Banners, festoons and billboards have sprung up in some of the important thoroughfares as the city rolled out the red carpet for the Indian cricketers, most of whom have crossed the border for the first time for a sporting contest to be staged under unprecedented security cover.
The city, considered the cultural capital of the country, has greeted the Indians with great warmth and cricket fever seems to have gripped everyone -- from the customs officer at the swanky Allama Iqbal International airport to the bell boy at the hotel.
Sourav Ganguly and his men, seeking to create history by recording their first ever Test series win on Pakistan soil, got a taste of the passion and emotions surrounding the series minutes after their arrival by a special Indian Airlines flight on Wednesday.
As soon as the Indian players emerged from the VVIP lounge following a brief welcome ceremony, hordes of cameramen jostled with one another to capture the momentous occasion, also being billed as a Goodwill Mission.
"It is not often that we get to see the likes of Tendulkar and Dravid in our country. It is good for the game of cricket. There is a lot of interest for the series all over Pakistan and everyone wants to be a part of this historic moment," Zahid Khan, a travel agent said.
There were many others in this picturesque city who shared Zahid's views and wanted cricket to bridge the gap between the two nuclear rivals.
"Cricket is a passion in both Pakistan and India. But I cant understand why we don't play more often. Now that the Indians have come, we can expect some entertaining cricket," Nazir, who runs a cyber cafe, said.
The ice-breaking tour, which was almost thrown into jeopardy because of the Parliamentary elections in India, was put on track only after Prime Minister Atal Behari Vajpayees go-ahead, putting to an end to weeks of speculation among cricket fans in both countries.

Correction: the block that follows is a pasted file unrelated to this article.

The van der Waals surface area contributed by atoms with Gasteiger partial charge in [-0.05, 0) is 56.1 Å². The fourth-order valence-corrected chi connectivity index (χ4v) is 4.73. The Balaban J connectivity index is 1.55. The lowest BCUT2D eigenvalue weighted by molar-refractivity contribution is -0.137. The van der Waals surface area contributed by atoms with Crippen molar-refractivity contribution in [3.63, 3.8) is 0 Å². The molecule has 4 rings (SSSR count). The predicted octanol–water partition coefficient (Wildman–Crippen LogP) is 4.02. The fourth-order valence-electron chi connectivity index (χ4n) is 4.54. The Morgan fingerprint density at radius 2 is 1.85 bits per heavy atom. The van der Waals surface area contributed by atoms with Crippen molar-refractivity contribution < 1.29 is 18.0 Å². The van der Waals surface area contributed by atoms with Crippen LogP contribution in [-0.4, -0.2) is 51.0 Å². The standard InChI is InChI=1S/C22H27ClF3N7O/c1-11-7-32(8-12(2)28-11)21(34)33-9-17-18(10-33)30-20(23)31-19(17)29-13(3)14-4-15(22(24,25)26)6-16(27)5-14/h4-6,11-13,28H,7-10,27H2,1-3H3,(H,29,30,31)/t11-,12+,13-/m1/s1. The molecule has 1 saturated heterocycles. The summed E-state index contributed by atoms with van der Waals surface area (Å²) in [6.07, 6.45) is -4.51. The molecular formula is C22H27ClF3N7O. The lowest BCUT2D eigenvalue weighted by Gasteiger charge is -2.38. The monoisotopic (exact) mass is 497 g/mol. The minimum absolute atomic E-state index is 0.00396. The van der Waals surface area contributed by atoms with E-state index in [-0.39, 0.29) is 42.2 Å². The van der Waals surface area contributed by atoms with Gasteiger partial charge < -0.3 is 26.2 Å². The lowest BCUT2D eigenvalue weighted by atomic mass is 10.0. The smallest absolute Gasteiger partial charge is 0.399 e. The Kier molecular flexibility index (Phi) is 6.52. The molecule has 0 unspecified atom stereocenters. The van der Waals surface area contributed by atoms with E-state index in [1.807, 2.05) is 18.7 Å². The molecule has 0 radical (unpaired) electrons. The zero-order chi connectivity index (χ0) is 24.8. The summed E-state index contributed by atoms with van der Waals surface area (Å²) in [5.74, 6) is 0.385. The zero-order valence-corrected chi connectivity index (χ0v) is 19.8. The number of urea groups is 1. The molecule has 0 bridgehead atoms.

And when the first ball is bowled in front of a capacity crowd in Karachi on Saturday, life is expected to come to a standstill in both the cricket-crazy nations.
The local administration in Karachi has already declared a holiday on that day and all the other staging venues are likely to follow suit.
"I will be glued to the television during the series. I have purchased a small TV set so that I can watch the matches sitting at my shop," a shopkeeper said, reflecting the tremendous interest the series has generated.
The cash-strapped Pakistan Cricket Board (PCB) is expecting to earn 20 million dollars from India's 40-day tour and has gone out of the way to accommodate the Indian concerns to ensure that the tour goes off smoothly.
Despite the stifling security cover thrown around the team, the PCB is eager to take the Indian cricketers out and show them a "little bit of Pakistan" so that they enjoy their stay in the country rather being confined to the hotel rooms.
The Indian team is accompanied by four security officials headed by Yashovardhan Azad, the security expert who was part of the Indian delegation which assessed the security arrangements ahead of the tour and had given a thorough briefing on the Dos and Don'ts during the series. Pakistan has appointed a senior police official Sohail Khan to coordinate the security arrangements.